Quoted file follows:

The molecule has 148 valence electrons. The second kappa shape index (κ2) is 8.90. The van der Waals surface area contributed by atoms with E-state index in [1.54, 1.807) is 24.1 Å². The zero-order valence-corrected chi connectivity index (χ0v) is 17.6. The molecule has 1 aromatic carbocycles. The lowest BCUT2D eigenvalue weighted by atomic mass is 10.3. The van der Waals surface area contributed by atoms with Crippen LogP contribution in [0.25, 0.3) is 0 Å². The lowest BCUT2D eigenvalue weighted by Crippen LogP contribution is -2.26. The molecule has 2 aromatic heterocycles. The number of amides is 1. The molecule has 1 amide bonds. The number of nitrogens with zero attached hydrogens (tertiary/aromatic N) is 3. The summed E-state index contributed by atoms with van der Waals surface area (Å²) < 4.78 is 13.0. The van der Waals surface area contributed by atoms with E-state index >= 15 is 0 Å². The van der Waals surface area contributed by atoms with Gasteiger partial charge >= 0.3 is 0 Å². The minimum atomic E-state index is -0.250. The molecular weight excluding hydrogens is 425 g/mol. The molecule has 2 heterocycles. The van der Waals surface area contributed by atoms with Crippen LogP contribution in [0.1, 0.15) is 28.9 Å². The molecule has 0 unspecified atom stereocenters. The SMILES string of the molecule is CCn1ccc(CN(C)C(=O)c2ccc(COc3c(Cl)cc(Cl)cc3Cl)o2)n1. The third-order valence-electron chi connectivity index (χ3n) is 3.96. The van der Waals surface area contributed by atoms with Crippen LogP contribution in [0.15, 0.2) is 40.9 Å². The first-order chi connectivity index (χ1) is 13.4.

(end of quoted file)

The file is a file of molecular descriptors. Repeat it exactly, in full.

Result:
The molecule has 148 valence electrons. The second kappa shape index (κ2) is 8.90. The van der Waals surface area contributed by atoms with E-state index in [1.54, 1.807) is 24.1 Å². The zero-order valence-corrected chi connectivity index (χ0v) is 17.6. The molecule has 1 aromatic carbocycles. The lowest BCUT2D eigenvalue weighted by atomic mass is 10.3. The van der Waals surface area contributed by atoms with Crippen LogP contribution in [0.25, 0.3) is 0 Å². The lowest BCUT2D eigenvalue weighted by Crippen LogP contribution is -2.26. The molecule has 2 aromatic heterocycles. The number of amides is 1. The molecule has 1 amide bonds. The number of nitrogens with zero attached hydrogens (tertiary/aromatic N) is 3. The summed E-state index contributed by atoms with van der Waals surface area (Å²) < 4.78 is 13.0. The van der Waals surface area contributed by atoms with E-state index >= 15 is 0 Å². The van der Waals surface area contributed by atoms with Gasteiger partial charge >= 0.3 is 0 Å². The minimum atomic E-state index is -0.250. The molecular weight excluding hydrogens is 425 g/mol. The molecule has 2 heterocycles. The van der Waals surface area contributed by atoms with Crippen LogP contribution in [0.1, 0.15) is 28.9 Å². The molecule has 0 unspecified atom stereocenters. The SMILES string of the molecule is CCn1ccc(CN(C)C(=O)c2ccc(COc3c(Cl)cc(Cl)cc3Cl)o2)n1. The third-order valence-electron chi connectivity index (χ3n) is 3.96. The van der Waals surface area contributed by atoms with Crippen LogP contribution in [0.15, 0.2) is 40.9 Å². The first-order chi connectivity index (χ1) is 13.4.